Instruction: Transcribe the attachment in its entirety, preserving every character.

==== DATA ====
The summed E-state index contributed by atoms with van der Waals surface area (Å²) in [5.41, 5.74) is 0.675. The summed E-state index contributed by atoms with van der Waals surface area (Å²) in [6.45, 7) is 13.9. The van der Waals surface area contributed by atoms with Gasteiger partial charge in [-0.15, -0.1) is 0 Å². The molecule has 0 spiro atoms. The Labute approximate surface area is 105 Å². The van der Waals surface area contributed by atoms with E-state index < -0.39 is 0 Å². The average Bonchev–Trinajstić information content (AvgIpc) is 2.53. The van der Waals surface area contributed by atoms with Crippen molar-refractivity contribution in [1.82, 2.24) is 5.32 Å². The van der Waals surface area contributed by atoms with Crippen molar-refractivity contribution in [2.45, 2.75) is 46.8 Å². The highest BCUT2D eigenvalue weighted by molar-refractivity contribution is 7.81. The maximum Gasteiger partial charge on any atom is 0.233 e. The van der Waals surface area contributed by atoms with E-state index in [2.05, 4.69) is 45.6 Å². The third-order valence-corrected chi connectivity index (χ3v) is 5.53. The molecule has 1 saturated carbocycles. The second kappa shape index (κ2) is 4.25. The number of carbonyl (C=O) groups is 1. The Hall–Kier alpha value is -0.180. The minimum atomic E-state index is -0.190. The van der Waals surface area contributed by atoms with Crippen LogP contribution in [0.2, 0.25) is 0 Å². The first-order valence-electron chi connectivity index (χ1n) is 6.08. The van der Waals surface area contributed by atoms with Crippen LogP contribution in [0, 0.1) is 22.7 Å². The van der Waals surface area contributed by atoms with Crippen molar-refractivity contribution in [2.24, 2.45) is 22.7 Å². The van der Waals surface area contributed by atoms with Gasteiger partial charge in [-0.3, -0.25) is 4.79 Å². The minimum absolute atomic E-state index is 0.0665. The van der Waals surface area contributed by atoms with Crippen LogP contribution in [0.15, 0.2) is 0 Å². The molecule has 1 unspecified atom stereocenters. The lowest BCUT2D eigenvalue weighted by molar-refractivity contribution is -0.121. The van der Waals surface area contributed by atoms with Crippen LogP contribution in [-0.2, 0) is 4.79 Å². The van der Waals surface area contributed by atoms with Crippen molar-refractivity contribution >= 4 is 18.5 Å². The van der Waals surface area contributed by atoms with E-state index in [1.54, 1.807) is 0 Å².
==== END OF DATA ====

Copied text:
The summed E-state index contributed by atoms with van der Waals surface area (Å²) in [5.41, 5.74) is 0.675. The summed E-state index contributed by atoms with van der Waals surface area (Å²) in [6.45, 7) is 13.9. The van der Waals surface area contributed by atoms with Gasteiger partial charge in [-0.15, -0.1) is 0 Å². The molecule has 0 spiro atoms. The Labute approximate surface area is 105 Å². The van der Waals surface area contributed by atoms with E-state index < -0.39 is 0 Å². The average Bonchev–Trinajstić information content (AvgIpc) is 2.53. The van der Waals surface area contributed by atoms with Crippen molar-refractivity contribution in [1.82, 2.24) is 5.32 Å². The van der Waals surface area contributed by atoms with Crippen molar-refractivity contribution in [2.45, 2.75) is 46.8 Å². The highest BCUT2D eigenvalue weighted by molar-refractivity contribution is 7.81. The maximum Gasteiger partial charge on any atom is 0.233 e. The van der Waals surface area contributed by atoms with E-state index in [2.05, 4.69) is 45.6 Å². The third-order valence-corrected chi connectivity index (χ3v) is 5.53. The molecule has 1 saturated carbocycles. The second kappa shape index (κ2) is 4.25. The number of carbonyl (C=O) groups is 1. The Hall–Kier alpha value is -0.180. The minimum atomic E-state index is -0.190. The van der Waals surface area contributed by atoms with Crippen LogP contribution in [0.2, 0.25) is 0 Å². The first-order valence-electron chi connectivity index (χ1n) is 6.08. The van der Waals surface area contributed by atoms with Crippen LogP contribution in [0, 0.1) is 22.7 Å². The van der Waals surface area contributed by atoms with Crippen molar-refractivity contribution in [2.24, 2.45) is 22.7 Å². The van der Waals surface area contributed by atoms with Gasteiger partial charge in [-0.3, -0.25) is 4.79 Å². The minimum absolute atomic E-state index is 0.0665. The van der Waals surface area contributed by atoms with Crippen LogP contribution in [0.15, 0.2) is 0 Å². The molecule has 1 unspecified atom stereocenters. The lowest BCUT2D eigenvalue weighted by molar-refractivity contribution is -0.121. The van der Waals surface area contributed by atoms with Crippen LogP contribution in [-0.2, 0) is 4.79 Å². The van der Waals surface area contributed by atoms with Crippen molar-refractivity contribution >= 4 is 18.5 Å². The van der Waals surface area contributed by atoms with E-state index in [1.54, 1.807) is 0 Å².